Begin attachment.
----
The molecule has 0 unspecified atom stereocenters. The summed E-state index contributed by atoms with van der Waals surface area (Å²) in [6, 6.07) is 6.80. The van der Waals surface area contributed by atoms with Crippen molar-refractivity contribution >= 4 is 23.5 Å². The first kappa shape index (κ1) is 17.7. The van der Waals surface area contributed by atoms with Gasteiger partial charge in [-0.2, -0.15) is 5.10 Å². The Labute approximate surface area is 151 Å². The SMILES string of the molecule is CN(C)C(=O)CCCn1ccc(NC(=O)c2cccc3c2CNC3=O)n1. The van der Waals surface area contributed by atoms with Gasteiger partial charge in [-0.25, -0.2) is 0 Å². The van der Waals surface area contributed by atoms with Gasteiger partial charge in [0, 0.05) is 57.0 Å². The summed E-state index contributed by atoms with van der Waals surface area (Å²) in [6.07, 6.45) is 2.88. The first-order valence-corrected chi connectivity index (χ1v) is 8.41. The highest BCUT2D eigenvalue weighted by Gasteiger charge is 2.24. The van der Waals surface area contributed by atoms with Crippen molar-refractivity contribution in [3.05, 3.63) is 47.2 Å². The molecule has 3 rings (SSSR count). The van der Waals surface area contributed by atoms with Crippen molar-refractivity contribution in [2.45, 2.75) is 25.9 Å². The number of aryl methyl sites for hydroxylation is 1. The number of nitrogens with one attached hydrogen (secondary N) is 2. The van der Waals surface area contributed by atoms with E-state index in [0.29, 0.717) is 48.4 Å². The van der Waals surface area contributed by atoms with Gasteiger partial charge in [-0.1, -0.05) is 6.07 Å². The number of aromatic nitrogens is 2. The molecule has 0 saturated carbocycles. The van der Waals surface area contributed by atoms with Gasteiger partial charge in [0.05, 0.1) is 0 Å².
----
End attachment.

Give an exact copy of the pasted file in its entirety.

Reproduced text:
The molecule has 0 unspecified atom stereocenters. The summed E-state index contributed by atoms with van der Waals surface area (Å²) in [6, 6.07) is 6.80. The van der Waals surface area contributed by atoms with Crippen molar-refractivity contribution >= 4 is 23.5 Å². The first kappa shape index (κ1) is 17.7. The van der Waals surface area contributed by atoms with Gasteiger partial charge in [-0.2, -0.15) is 5.10 Å². The Labute approximate surface area is 151 Å². The SMILES string of the molecule is CN(C)C(=O)CCCn1ccc(NC(=O)c2cccc3c2CNC3=O)n1. The van der Waals surface area contributed by atoms with Gasteiger partial charge in [-0.25, -0.2) is 0 Å². The van der Waals surface area contributed by atoms with Gasteiger partial charge in [0, 0.05) is 57.0 Å². The summed E-state index contributed by atoms with van der Waals surface area (Å²) in [6.07, 6.45) is 2.88. The first-order valence-corrected chi connectivity index (χ1v) is 8.41. The highest BCUT2D eigenvalue weighted by Gasteiger charge is 2.24. The van der Waals surface area contributed by atoms with Crippen molar-refractivity contribution in [3.05, 3.63) is 47.2 Å². The molecule has 3 rings (SSSR count). The van der Waals surface area contributed by atoms with Crippen molar-refractivity contribution in [2.45, 2.75) is 25.9 Å². The number of aryl methyl sites for hydroxylation is 1. The number of nitrogens with one attached hydrogen (secondary N) is 2. The van der Waals surface area contributed by atoms with E-state index in [0.29, 0.717) is 48.4 Å². The van der Waals surface area contributed by atoms with Gasteiger partial charge in [-0.1, -0.05) is 6.07 Å². The number of aromatic nitrogens is 2. The molecule has 0 saturated carbocycles. The van der Waals surface area contributed by atoms with Gasteiger partial charge in [0.05, 0.1) is 0 Å².